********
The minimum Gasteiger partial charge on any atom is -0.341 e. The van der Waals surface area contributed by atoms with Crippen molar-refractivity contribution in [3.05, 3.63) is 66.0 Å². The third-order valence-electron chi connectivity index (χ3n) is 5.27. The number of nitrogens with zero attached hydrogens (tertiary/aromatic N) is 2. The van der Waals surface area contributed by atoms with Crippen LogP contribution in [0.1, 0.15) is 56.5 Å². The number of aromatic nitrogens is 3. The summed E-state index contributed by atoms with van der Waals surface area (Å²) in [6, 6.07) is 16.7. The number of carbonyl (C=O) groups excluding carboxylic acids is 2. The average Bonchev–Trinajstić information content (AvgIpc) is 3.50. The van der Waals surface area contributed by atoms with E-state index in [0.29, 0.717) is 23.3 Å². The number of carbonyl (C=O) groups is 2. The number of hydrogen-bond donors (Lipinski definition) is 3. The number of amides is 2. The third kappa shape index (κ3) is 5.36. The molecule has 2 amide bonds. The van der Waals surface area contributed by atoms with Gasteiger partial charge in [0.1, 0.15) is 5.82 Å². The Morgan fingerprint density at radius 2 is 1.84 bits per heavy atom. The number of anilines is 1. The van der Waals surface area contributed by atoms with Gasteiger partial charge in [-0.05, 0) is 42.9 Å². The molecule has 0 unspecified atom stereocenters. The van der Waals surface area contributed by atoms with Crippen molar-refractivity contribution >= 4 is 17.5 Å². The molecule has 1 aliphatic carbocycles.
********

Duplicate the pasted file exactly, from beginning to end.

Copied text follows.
The minimum Gasteiger partial charge on any atom is -0.341 e. The van der Waals surface area contributed by atoms with Crippen molar-refractivity contribution in [3.05, 3.63) is 66.0 Å². The third-order valence-electron chi connectivity index (χ3n) is 5.27. The number of nitrogens with zero attached hydrogens (tertiary/aromatic N) is 2. The van der Waals surface area contributed by atoms with Crippen LogP contribution in [0.1, 0.15) is 56.5 Å². The number of aromatic nitrogens is 3. The summed E-state index contributed by atoms with van der Waals surface area (Å²) in [6, 6.07) is 16.7. The number of carbonyl (C=O) groups excluding carboxylic acids is 2. The average Bonchev–Trinajstić information content (AvgIpc) is 3.50. The van der Waals surface area contributed by atoms with E-state index in [0.29, 0.717) is 23.3 Å². The number of carbonyl (C=O) groups is 2. The number of hydrogen-bond donors (Lipinski definition) is 3. The number of amides is 2. The third kappa shape index (κ3) is 5.36. The molecule has 2 amide bonds. The van der Waals surface area contributed by atoms with Gasteiger partial charge in [0.1, 0.15) is 5.82 Å². The Morgan fingerprint density at radius 2 is 1.84 bits per heavy atom. The number of anilines is 1. The van der Waals surface area contributed by atoms with Gasteiger partial charge in [-0.05, 0) is 42.9 Å². The molecule has 0 unspecified atom stereocenters. The van der Waals surface area contributed by atoms with Crippen molar-refractivity contribution >= 4 is 17.5 Å². The molecule has 1 aliphatic carbocycles.